Carol Burnett is the kind of acclaimed performer whose awards attention isn’t merely focusing on EGOTing (although she is almost there, having won six Emmys, a Grammy and a special Tony). The legendary actress and comedian has also picked up two Peabody Awards, the Kennedy Center Mark Twain Prize for Humor, the Presidential Medal of Freedom and five Golden Globes — among others — in her almost seven-decade long career. Now, she will not only accept the inaugural special achievement in television award from the Hollywood Foreign Press Assn. at the 2019 Golden Globes, but that award will also be named for her.
Last year, after Burnett found out she was receiving her second Peabody, she told Variety that she felt “gobsmacked” by the continued honors. But those who have worked with her — and those who have grown up inspired by her — are far less surprised.
“Carol is so versatile in her character work, while still showing us the human underneath it all. You never feel like she’s putting on a mask — she’s showing you different aspects of HER,” says “Crazy Ex-Girlfriend” co-creator and star Rachel Bloom, who recalls watching Burnett in the 1982 film “Annie” and being “instantly drawn to the nuanced ways” she played the villainous character.
“Not one choice was the obvious one,” she says. “I have seen her massive collection of Golden Globes and, honestly, she still deserves 100 more.”
Burnett’s first meaty small-screen gig was in the late 1950s when she played the girlfriend of Buddy Hackett’s titular character in NBC’s sitcom “Stanley.” She soon went on to guest star in a number of other series including “The Twilight Zone,” “Get Smart” and “The Lucy Show” and appear for three years on “The Garry Moore Show.” Burnett also received a 10-year deal with CBS that included a clause saying she could do a 30-episode variety show; just five years after honing her sketch comedy chops on “The Garry Moore Show,” she took CBS up on that clause, launching “The Carol Burnett Show” in 1967.
“The Carol Burnett Show” featured extravagant musical numbers and detail-oriented comedy pieces, allowing Burnett to display the diversity of her performance skills. She played everyone from Mrs. Wiggins, a secretary who, she likes to say, “the IQ fairy never visited,” to Eunice, a put-upon member of a complicated family, to her distinct versions of Scarlett O’Hara and Norma Desmond in parodies of “Gone With the Wind” and “Sunset Boulevard,” respectively.
However, even as the show was setting Burnett apart by showcasing her immense talents, it also allowed the audience to feel like they were getting to know her as a person, as she started each show by dropping the fourth wall and taking questions, and often gifts, directly from the audience.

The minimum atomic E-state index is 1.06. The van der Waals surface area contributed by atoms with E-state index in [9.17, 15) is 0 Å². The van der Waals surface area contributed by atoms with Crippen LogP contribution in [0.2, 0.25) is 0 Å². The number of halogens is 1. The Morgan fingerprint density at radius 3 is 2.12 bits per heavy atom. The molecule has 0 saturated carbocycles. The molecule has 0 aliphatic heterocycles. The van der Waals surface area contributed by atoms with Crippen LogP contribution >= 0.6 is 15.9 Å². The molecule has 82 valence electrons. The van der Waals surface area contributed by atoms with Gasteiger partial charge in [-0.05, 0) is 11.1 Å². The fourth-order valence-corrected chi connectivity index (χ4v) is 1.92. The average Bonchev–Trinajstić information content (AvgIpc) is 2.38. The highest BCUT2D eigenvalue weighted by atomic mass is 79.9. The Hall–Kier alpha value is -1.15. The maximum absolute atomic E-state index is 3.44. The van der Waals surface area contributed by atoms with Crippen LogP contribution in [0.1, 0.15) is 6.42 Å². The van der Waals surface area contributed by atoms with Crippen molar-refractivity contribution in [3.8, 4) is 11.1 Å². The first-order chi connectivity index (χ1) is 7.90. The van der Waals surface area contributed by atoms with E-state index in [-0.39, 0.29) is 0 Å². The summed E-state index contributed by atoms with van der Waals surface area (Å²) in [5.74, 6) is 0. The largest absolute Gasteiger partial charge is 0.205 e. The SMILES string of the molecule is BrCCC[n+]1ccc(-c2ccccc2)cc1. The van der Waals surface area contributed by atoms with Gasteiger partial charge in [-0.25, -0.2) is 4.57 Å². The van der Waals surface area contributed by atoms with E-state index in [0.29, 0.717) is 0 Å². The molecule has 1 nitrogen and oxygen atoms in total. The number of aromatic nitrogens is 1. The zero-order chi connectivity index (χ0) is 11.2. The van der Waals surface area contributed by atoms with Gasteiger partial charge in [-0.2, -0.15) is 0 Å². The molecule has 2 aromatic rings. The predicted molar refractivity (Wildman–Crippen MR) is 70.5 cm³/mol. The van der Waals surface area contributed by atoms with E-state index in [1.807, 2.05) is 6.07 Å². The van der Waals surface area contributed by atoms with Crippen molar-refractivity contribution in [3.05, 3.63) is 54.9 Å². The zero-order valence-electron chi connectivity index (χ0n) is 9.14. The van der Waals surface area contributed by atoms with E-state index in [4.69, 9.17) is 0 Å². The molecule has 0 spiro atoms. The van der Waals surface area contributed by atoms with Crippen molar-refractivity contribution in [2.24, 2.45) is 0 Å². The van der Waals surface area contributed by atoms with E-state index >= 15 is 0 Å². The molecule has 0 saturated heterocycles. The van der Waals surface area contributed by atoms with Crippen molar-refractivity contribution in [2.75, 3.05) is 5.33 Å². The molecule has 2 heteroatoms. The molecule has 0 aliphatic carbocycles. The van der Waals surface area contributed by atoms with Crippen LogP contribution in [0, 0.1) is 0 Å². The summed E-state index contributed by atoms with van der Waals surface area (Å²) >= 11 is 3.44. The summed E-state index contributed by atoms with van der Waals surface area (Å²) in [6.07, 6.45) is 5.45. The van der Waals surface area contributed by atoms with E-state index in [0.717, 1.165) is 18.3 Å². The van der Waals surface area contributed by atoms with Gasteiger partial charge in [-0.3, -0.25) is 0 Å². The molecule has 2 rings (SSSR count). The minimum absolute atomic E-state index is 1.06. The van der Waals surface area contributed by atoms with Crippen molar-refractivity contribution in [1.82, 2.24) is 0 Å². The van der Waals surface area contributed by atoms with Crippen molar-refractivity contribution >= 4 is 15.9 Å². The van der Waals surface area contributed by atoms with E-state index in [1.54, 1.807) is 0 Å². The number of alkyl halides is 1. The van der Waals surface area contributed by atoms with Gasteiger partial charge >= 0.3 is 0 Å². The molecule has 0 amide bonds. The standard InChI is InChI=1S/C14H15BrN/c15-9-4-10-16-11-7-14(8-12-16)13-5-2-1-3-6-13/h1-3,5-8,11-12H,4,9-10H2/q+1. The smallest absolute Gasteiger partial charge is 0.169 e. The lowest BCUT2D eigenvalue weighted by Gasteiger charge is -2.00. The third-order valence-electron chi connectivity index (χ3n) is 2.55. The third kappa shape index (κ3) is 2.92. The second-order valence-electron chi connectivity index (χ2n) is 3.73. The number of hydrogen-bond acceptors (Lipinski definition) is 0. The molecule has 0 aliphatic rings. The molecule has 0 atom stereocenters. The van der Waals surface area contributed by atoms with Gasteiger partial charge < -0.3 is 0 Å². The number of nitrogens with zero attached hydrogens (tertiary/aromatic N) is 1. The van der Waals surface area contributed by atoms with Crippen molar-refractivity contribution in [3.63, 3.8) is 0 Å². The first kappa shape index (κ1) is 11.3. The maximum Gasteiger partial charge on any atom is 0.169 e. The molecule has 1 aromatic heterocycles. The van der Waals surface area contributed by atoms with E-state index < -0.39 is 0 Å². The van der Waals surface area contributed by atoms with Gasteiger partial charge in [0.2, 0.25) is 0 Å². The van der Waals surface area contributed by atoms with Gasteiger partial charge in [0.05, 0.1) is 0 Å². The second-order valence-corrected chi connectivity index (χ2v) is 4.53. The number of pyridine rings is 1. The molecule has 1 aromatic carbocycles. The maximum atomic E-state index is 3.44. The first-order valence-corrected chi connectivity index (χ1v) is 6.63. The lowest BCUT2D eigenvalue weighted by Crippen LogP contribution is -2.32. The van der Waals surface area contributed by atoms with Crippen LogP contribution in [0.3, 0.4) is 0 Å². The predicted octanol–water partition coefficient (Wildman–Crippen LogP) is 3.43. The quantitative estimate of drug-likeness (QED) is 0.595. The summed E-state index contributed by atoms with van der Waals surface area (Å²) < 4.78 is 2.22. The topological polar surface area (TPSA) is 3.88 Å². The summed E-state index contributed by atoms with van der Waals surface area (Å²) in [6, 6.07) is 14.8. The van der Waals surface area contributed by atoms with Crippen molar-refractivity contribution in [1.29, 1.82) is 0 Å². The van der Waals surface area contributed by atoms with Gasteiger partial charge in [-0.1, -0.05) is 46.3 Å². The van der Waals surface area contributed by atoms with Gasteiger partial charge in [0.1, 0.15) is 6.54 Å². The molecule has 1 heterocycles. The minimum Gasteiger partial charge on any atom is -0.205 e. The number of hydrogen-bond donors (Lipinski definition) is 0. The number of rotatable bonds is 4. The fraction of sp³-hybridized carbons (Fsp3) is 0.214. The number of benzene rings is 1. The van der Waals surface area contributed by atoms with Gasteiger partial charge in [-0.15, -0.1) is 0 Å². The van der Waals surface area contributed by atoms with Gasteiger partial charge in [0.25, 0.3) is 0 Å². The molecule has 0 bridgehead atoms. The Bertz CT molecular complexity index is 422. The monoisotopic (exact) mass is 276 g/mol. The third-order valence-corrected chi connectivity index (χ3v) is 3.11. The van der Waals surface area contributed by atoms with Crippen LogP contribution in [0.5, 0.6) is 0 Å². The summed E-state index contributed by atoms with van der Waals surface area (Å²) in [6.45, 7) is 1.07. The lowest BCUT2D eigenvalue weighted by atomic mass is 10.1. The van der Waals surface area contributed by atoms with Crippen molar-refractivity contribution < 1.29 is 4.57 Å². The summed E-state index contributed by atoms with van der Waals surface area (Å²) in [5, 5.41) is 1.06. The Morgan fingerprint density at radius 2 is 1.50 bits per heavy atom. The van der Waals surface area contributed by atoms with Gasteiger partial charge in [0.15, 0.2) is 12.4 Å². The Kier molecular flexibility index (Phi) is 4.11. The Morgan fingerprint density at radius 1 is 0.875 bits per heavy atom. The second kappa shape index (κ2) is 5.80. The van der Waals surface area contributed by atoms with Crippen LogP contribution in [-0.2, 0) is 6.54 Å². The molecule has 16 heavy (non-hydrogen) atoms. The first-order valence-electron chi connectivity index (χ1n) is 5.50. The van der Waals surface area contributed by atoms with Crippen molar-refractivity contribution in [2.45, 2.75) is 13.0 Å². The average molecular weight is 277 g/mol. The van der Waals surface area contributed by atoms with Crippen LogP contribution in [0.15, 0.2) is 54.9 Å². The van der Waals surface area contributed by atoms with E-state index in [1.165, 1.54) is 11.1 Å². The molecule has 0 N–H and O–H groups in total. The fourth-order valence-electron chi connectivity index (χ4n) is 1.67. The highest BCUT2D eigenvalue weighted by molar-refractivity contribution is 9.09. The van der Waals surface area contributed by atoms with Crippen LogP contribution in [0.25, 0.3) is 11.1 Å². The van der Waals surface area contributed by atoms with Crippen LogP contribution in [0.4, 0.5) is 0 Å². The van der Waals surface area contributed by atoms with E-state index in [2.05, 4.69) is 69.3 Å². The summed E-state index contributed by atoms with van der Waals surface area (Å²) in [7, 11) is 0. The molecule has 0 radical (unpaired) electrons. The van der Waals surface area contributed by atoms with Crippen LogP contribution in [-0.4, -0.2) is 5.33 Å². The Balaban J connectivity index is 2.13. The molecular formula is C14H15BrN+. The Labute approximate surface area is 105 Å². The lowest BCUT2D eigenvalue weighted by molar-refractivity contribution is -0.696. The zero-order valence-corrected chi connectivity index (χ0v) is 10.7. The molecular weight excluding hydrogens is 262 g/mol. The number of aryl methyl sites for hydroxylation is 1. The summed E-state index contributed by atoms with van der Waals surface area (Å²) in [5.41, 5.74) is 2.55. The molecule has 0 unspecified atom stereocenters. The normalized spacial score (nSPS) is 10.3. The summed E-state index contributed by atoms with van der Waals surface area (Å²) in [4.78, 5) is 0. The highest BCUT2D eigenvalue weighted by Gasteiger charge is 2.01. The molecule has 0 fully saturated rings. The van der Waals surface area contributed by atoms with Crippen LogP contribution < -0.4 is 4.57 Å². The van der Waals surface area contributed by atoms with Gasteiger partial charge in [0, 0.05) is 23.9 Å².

“For those 30 shows we were just going to have a ball. That was the idea. We didn’t know if we’d ever get to do any more than those, but we knew we had 30 shows, and we were going to make the most of them,” Burnett told Variety last year.
But the series went on far longer than a mere 30 episodes. “The Carol Burnett Show” ran for 11 seasons on its own and saw episodes re-edited for a syndicated half-hour version titled “Carol Burnett and Friends.” It was also revived for brief new series and specials, including “Carol Burnett & Company” in 1979, “Carol & Company” in 1990, “The Carol Burnett Show: A Reunion” in 1993 and, of course, spinoff sitcom “Mama’s Family” in 1983.
Burnett also proved she had a keen eye for talent when filling out the cast for “The Carol Burnett Show.” Harvey Korman and Lyle Waggoner were hired to support Burnett in that first season of the show, and Burnett brought in the then-unknown Vicki Lawrence, as well. Famously, the story goes that Lawrence had written Burnett a letter, and Burnett showed up at a contest into which Lawrence had entered. Because of the similarities in their looks, and because of the talent Burnett saw at that contest, she invited Lawrence to audition to play her younger sister on her show.
“I can’t even imagine what in the hell it was that Carol saw in me that she decided to take that kind of a chance,” Lawrence says.
Burnett helped Lawrence hone her craft, often “just by osmosis,” Lawrence continues. “It was pretty hard not to learn from her just sitting in the audience and watching over and over.”
Even more important than learning about performing, though, Lawrence says, she learned about how show business could and should run from Burnett.
“I do think there’s something to the whole trickle-down theory because as it is at the top of the company, so runs the whole company. There was just no room for people to be prima donnas or idiots or angry or mean because Carol’s the kind of person who knows everybody — she knows the prop man’s name; she knows his dog; she knows his kid,” she explains. “And now in this era of, ‘Let’s really examine women in this business and what they’ve been through and what they’ve gone through to get to where they are,’ it makes it even more special because she was a woman doing all of this.”
And Burnett didn’t stop at comedy. Over the years she often appeared on television dramas ranging from the original “Magnum PI” to the reboot of “Hawaii Five-O,” as well as “Touched by an Angel,” “Law & Order: SVU” and daytime soap opera “All My Children.” She also performed live on stage in quite a few Broadway productions, including “Once Upon a Mattress,” “Moon Over Buffalo” and “Putting It Together.” Most recently, she created a different kind of variety talk show — one that featured children doling out advice, titled “A Little Help With Carol Burnett.”
“Carol has been and always will be very likeable, and the audience senses that immediately,” says Carol Leifer, who wrote on “A Little Help.” “Her talent takes it from there, but I think it’s that foundation of connection and good will towards people that makes her a star.”
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